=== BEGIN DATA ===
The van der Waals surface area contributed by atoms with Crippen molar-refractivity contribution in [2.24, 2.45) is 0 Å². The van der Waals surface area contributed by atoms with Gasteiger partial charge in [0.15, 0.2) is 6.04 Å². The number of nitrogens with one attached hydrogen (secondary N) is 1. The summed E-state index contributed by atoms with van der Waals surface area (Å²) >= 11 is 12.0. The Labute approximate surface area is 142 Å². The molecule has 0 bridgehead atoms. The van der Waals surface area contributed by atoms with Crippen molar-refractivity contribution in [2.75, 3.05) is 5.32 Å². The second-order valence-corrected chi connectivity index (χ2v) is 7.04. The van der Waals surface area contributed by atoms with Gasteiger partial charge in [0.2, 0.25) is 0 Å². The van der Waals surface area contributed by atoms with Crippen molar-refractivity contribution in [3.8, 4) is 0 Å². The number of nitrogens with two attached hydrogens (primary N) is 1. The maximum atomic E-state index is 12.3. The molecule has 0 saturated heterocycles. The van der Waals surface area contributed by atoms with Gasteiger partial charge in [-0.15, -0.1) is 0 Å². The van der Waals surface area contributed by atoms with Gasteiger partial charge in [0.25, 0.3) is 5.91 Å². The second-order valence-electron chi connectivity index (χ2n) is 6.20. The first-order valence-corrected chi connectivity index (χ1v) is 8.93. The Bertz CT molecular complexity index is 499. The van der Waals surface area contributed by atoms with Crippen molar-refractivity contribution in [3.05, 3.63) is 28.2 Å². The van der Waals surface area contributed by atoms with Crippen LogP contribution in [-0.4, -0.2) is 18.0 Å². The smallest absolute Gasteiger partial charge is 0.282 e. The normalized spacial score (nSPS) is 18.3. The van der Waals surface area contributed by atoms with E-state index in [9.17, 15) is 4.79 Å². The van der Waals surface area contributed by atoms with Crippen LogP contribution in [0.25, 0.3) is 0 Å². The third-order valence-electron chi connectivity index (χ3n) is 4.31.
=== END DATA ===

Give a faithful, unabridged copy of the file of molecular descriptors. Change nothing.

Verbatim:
The van der Waals surface area contributed by atoms with Crippen molar-refractivity contribution in [2.24, 2.45) is 0 Å². The van der Waals surface area contributed by atoms with Gasteiger partial charge in [0.15, 0.2) is 6.04 Å². The number of nitrogens with one attached hydrogen (secondary N) is 1. The summed E-state index contributed by atoms with van der Waals surface area (Å²) >= 11 is 12.0. The Labute approximate surface area is 142 Å². The molecule has 0 bridgehead atoms. The van der Waals surface area contributed by atoms with Crippen molar-refractivity contribution in [2.75, 3.05) is 5.32 Å². The second-order valence-corrected chi connectivity index (χ2v) is 7.04. The van der Waals surface area contributed by atoms with Gasteiger partial charge in [0.2, 0.25) is 0 Å². The van der Waals surface area contributed by atoms with Crippen molar-refractivity contribution in [3.8, 4) is 0 Å². The number of nitrogens with two attached hydrogens (primary N) is 1. The maximum atomic E-state index is 12.3. The molecule has 0 saturated heterocycles. The van der Waals surface area contributed by atoms with Gasteiger partial charge in [-0.15, -0.1) is 0 Å². The van der Waals surface area contributed by atoms with Gasteiger partial charge in [0.25, 0.3) is 5.91 Å². The second-order valence-electron chi connectivity index (χ2n) is 6.20. The first-order valence-corrected chi connectivity index (χ1v) is 8.93. The Bertz CT molecular complexity index is 499. The van der Waals surface area contributed by atoms with Crippen molar-refractivity contribution in [3.05, 3.63) is 28.2 Å². The van der Waals surface area contributed by atoms with Crippen LogP contribution in [-0.4, -0.2) is 18.0 Å². The smallest absolute Gasteiger partial charge is 0.282 e. The normalized spacial score (nSPS) is 18.3. The van der Waals surface area contributed by atoms with E-state index in [9.17, 15) is 4.79 Å². The van der Waals surface area contributed by atoms with Crippen LogP contribution in [0.25, 0.3) is 0 Å². The third-order valence-electron chi connectivity index (χ3n) is 4.31.